To arrest dropout, and to ensure higher education for meritorious students from the economically backward classes / middle income groups, it is necessary to incorporate the following structural changes:
- At the outset, the quality of teachers (which cannot be substituted by Smart Boards) has to be good. Most teachers being themselves products of the “tick” or rote system of education, lack depth of knowledge.
- The teacher-student ratio has to be fair, say maximum 1:30, to enable the teacher pay attention to each student. In most schools the ratio is 1:50+. In one well-known school the ratio is 1:75!
- Oral hire and fire of teachers should be stopped in all church-run institutes. There have been oral and fire in Kolkata schools without any redress or compensation to the affected teacher.
- Students will not be able to grasp anything if they are hungry. Therefore, schools have to ensure no student is hungry and arrange for Mid-day meals for poor students.
- In keeping with the credo “A healthy mind in a healthy body”, regular health check up will help identify malnourished or underweight students and remedial action can be taken.
- Parishes can render complementary support by conducting coaching centres in basic subjects e.g. language, mathematics and science. Stress should be on a strong foundation by making concepts clear. A good building stands tall for years due to its solid foundation. Most schools give a shallow foundation and rush through the syllabus.
- There is an urgent need to “streamline” the syllabus and shorten it. As per the Principal of a school, the ISC accounts syllabus has several chapters which are not even taught in B.Com! What is important is depth of knowledge and not bits of everything of an unwieldy syllabus and change of books every year which smacks of Board-Publisher nexus.
- Fr Manipadam who coordinates the work of more than 18,000 Catholic schools and colleges across India, needs to regularly consult with Catholic Teachers’ Guilds of various states, to explore avenues to eliminate Catholic student dropout and to produce students with clear concepts. This will help Catholic students excel in professional fields.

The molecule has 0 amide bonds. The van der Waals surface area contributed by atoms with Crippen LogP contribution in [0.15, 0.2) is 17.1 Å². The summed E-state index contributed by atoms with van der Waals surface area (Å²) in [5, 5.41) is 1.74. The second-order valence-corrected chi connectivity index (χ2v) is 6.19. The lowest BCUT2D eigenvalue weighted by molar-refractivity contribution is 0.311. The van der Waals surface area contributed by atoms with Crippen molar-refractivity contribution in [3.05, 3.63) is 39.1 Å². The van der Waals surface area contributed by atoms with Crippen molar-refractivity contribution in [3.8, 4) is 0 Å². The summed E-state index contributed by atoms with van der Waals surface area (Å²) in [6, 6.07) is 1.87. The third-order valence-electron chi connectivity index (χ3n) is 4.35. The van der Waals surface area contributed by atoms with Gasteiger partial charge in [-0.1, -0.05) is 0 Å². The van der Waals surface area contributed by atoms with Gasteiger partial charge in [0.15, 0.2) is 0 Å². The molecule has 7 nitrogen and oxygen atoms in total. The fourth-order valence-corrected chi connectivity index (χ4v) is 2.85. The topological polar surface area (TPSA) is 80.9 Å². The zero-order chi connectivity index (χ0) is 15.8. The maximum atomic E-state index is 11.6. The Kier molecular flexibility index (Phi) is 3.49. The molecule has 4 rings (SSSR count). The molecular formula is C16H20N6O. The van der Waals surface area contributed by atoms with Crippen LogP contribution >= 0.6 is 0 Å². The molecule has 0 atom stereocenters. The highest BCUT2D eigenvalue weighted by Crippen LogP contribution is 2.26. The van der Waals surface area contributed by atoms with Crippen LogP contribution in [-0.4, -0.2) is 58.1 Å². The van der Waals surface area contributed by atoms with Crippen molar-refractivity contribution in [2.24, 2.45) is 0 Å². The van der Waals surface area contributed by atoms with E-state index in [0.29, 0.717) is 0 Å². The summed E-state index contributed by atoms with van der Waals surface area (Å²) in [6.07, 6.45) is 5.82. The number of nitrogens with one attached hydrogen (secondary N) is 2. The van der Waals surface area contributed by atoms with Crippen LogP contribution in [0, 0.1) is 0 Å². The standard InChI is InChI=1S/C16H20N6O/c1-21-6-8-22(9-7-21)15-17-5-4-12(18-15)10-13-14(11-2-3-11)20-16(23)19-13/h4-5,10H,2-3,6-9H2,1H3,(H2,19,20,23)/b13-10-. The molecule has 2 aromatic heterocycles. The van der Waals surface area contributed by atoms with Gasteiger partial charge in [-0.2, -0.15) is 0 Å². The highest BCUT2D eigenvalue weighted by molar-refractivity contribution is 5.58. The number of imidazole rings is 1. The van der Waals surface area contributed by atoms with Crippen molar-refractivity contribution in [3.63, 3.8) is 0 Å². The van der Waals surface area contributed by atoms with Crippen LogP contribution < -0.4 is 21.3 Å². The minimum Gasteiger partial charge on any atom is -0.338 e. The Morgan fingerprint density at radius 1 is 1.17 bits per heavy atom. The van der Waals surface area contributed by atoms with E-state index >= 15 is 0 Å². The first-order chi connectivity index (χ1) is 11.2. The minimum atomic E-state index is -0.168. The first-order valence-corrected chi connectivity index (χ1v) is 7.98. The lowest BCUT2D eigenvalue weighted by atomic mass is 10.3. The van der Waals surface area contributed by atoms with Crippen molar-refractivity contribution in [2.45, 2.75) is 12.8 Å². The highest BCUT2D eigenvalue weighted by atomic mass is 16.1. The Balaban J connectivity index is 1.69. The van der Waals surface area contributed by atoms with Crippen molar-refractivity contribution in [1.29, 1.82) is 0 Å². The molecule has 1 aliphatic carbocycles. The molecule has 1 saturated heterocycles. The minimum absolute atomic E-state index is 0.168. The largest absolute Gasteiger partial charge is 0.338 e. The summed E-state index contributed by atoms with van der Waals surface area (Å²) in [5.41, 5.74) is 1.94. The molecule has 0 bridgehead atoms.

- CBCI POLICY ON EDUCATION must be discussed by the Education Cell of Pastoral Plan in each parish and disseminated among parishioners. This policy must be displayed on church notice boards and circulated among interested parishioners.
- Since our missionary schools and colleges enjoy "Minority Institution" status, they must reserve a certain quota (say 40%) for Christian students. This is allowed by the Supreme Court for minority institutions to first cater to first cater to their own community students and then students from other community. Sadly our schools and colleges are not doing this and catering other communities, for money and for glory.
- Corpus Funds (church and laity collaboration) must be set up to encourage higher education and especially help offset high college fees in self-financed courses in our missionary colleges / universities. Educational aid may be given on a returnable basis as banks do.
- Encourage an attitude for excellence (engrained in the Parsees, Gujaratis and the Borah Community) among Christian students. Meritorious students should be identified diocese-wise and encouraged to go in for higher education / professional courses.
- We need to produce professionally-qualified Catholics IN ALL STATES to be at the policy / decision-making levels to serve our community. Only knowledge liberates and gives power, not money. Had it been so, Saudi Arabia and the Gulf Countries including Brunei*1 would have been the most powerful countries in the world, and small-sized nations like Japan and South Korea would have been on the wayside.
*1 Brunei has the second-highest Human Development Index among the Southeast Asia, after Singapore. According to the International Monetary Fund (IMF), Brunei is ranked fifth in the world by gross domestic product per capita at purchasing power parity)